In late October, the Equality and Human Rights Commission (EHRC) found the United Kingdom’s Labour Party under the leadership of Jeremy Corbyn guilty of creating a culture of anti-Semitism through “unlawful discrimination, lack of due training, and political interference within the complaints process.” After Corbyn dismissed the findings, he was temporarily suspended. Why has it taken five years for the non-Jewish world to realize the severity of anti-Semitism within the Labour Party?
The United Kingdom is not alone in its failure to recognize anti-Semitism. The non-Jewish world often fails to condemn anti-Semitism because it has trouble recognizing anti-Semitism as a form of racism.
“Punching down,” the imposing of inferiority upon minority groups, is how racism frequently functions. The Sambo stereotype, for instance, depicts African-Americans as “simple-minded and docile,” a stereotype white slave owners used to defend the transatlantic slave trade.
Anti-Semitism, however, functions by “punching up,” fueling hate by imposing superiority and power upon an ethnic minority. Anti-Semites often project this false power onto Jews to explain away insecurities or misfortunes of non-Jews. This frame, in turn, justifies the violent discrimination towards Jews, such as hate speech, ghettoization, and — at its worst — ethnic cleansing.
This power attributed to Jews, like the inferiority imposed onto other ethnic minorities, does not exist. But the minority groups subjected to “punching down” are not subjected to “punching up,” making it hard for people to associate anti-Semitism with other forms of racism.
“Punching up” anti-Semitism isn’t new. The Khmelnytsky massacres in Eastern Europe in 1648–1649, for example, targeted Jews under the justification of fabled Jewish economic power, because Jews were hired by the nobility as tax collectors and estate managers. This kind of anti-Semitism evolved to produce the foundational document of political conspiracism, “The Protocols of the Elders of Zion.” The “Protocols” not only fueled the genocidal anti-Semitism of Nazi Germany, but also that of the Soviet Union, in which Jews were depicted as all-powerful puppeteers conspiring to bring down “the state.”
Through the basic categorizations of anti-Semitism — economic libel, blood libel, and conspiracy fantasy — immense power and wealth are imposed onto Jewish people. But as these libels have evolved, they are not only used against the Jewish people but the Jewish State — the beacon of Jewish power.
Ben M. Freeman, Holocaust educator and author of “Jewish Pride: Rebuilding a People” says that the imposition of power onto Jews causes people to overlook the nuance of anti-Semitism in favor of equating Jews with the oppressor. “This imposing of superiority onto Jews, allows, or really reinforces the belief that Israel is a powerful, rich, white country, and because people have difficulties recognizing punching up and anti-Semitism, they never question themselves,” he told the Journal.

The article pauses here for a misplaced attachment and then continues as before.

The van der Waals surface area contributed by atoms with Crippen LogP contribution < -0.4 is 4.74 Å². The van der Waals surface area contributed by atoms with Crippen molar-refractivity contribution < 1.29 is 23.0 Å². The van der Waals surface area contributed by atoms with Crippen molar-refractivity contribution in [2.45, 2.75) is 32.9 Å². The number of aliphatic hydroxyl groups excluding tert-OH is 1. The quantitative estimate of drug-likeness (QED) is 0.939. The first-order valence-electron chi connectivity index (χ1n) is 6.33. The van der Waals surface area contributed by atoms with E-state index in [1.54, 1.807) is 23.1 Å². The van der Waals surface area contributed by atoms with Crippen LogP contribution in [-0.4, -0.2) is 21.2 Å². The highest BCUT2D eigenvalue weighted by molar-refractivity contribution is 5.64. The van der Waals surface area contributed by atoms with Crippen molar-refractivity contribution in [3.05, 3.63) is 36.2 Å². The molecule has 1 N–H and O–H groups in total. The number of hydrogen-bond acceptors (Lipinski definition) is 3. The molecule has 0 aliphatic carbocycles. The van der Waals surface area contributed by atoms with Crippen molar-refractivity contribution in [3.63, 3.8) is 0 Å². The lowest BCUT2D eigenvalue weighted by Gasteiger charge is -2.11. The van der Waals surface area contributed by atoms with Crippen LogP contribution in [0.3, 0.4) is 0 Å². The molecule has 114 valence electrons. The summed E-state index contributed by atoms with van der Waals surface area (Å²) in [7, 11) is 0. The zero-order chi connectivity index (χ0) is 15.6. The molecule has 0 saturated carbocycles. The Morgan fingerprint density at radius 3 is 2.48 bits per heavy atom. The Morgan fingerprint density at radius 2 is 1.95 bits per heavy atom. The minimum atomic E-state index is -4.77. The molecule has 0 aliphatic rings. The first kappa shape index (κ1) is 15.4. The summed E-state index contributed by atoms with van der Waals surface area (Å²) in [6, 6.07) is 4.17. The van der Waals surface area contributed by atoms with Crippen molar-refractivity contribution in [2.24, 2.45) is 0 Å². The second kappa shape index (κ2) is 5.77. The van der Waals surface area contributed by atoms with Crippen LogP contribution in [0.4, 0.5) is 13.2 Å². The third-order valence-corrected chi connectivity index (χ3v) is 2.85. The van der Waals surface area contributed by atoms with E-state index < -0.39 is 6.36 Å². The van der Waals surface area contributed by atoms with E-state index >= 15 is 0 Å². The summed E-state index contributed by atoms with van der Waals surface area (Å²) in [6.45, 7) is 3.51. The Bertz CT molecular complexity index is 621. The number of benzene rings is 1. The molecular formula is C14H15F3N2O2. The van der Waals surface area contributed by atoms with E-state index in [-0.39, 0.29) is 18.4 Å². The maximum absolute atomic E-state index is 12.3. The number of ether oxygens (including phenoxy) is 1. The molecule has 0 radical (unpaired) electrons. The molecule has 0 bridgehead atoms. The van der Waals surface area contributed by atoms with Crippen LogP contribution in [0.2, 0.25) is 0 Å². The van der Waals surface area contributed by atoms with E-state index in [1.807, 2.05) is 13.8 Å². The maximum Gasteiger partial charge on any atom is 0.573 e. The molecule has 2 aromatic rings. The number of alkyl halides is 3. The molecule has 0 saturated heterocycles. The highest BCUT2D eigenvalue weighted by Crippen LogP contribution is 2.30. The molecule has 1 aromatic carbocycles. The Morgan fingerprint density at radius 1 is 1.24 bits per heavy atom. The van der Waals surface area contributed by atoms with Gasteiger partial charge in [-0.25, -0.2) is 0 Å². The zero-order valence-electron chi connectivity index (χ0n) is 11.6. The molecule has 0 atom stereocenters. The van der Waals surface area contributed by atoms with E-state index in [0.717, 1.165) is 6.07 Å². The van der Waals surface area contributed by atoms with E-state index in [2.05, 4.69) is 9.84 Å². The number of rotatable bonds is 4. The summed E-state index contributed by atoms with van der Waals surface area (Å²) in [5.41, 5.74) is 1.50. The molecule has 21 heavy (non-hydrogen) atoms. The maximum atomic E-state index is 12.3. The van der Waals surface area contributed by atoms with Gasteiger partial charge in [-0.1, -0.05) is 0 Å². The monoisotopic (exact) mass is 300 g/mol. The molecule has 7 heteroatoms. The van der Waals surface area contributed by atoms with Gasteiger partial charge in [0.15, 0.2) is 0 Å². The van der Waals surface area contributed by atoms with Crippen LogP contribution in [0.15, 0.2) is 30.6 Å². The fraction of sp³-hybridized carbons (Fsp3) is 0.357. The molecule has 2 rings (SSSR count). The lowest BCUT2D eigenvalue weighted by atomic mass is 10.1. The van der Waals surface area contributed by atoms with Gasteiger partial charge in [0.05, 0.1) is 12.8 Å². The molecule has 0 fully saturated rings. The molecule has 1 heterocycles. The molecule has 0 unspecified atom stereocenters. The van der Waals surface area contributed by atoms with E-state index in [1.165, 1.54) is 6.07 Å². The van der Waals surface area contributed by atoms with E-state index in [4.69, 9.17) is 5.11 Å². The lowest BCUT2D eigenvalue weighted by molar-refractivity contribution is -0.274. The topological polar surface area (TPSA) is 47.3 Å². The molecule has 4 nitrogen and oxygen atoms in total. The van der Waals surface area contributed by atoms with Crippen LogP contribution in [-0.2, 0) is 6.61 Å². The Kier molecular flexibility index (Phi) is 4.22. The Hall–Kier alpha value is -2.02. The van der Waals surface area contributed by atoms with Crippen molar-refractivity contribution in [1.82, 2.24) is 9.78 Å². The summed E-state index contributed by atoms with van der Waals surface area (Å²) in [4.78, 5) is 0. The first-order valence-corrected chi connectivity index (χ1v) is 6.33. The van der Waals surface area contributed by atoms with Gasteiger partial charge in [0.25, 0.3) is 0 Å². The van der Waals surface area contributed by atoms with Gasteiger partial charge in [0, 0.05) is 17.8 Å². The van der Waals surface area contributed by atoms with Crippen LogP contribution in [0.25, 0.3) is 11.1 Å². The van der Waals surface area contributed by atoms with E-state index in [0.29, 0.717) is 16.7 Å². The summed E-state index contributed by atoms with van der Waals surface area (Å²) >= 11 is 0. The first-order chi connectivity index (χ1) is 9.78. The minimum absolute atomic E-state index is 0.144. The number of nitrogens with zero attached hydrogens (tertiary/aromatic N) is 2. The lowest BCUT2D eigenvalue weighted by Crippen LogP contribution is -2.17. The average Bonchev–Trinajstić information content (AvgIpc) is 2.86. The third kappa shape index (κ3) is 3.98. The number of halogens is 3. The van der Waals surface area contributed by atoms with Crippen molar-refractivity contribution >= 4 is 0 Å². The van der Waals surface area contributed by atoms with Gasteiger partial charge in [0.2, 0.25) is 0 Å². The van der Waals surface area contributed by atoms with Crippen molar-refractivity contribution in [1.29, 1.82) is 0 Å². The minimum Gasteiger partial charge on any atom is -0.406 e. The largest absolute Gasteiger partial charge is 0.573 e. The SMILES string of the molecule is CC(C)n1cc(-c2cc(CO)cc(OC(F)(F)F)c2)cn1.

“Punching up” allows entities such as the Labour party to dismiss anti-Semitism as not a legitimate form of racism. The Labour Party often considers itself an “anti-racist” party, evidenced by its slogan, “for the many not the few.” The projection of power onto Jews has allowed the Labour Party to consider Jews as “the few” and therefore the oppressors of the people they consider themselves to be protecting.
“Punching up” allows entities such as the Labour party to dismiss anti-Semitism as not a legitimate form of racism.
“Punching up” gave members of the Labour Party a platform to promote conspiracy fantasies and economic libel that portrayed Israel, and therefore Jews, as a beacon for capitalist white supremacy—despite Jews being a primary target of said supremacy. For example, Pam Bromley, a local councillor (or city councilperson) from Lancaster, repeatedly accused Jews of creating capitalism, controlling the world’s financial system, and engaging in a conspiracy for control of the Labour Party — accusations that the EHRC likened to “anti-Semitic Nazi propaganda.” When Ken Livingstone, the former mayor of London, claimed that Hitler supported Zionism “before he went mad and ended up killing six million Jews” in 2018, nearly a dozen Labour members cited it as the reason for their resignation. Livingstone dismissed them as acting on behalf of a foreign power. (Livingstone resigned from Labour in 2018, and Bromley was expelled from the party in February 2020.)
As a result of punching up, many have dismissed white supremacist anti-Semitism as a “real threat” to Jewish life. This dismissal fostered the Labour Party’s apathy towards anti-Semitism. Although current party leader Keir Starmer promised to “root out” anti-Semitism within Labour, it is clear that more work must be done. Starmer allowed Corbyn’s trial to proceed under the same complaints process that the EHRC report ruled as biased and unfit — a decision that, unsurprisingly, led to Corbyn’s reinstatement on November 17. (Starmer has since confirmed that he will not restore the whip to Corbyn “pending review.”)
It has taken five years since Corbyn became Labour’s party leader for the United Kingdom to take action against the party for their anti-Semitism. That delay is because anti-Semitism is malleable and, in modern society, dismissed because Jews are considered privileged, white, and part of the powerful elite. The Labour Party must seek to understand “punching up” to finally undo the damage of their anti-Semitism and rebuild their relationship with the Jewish community.
Eliyahu Lann is a British-Australian Media and Communications student. Follow him: @eliyahulann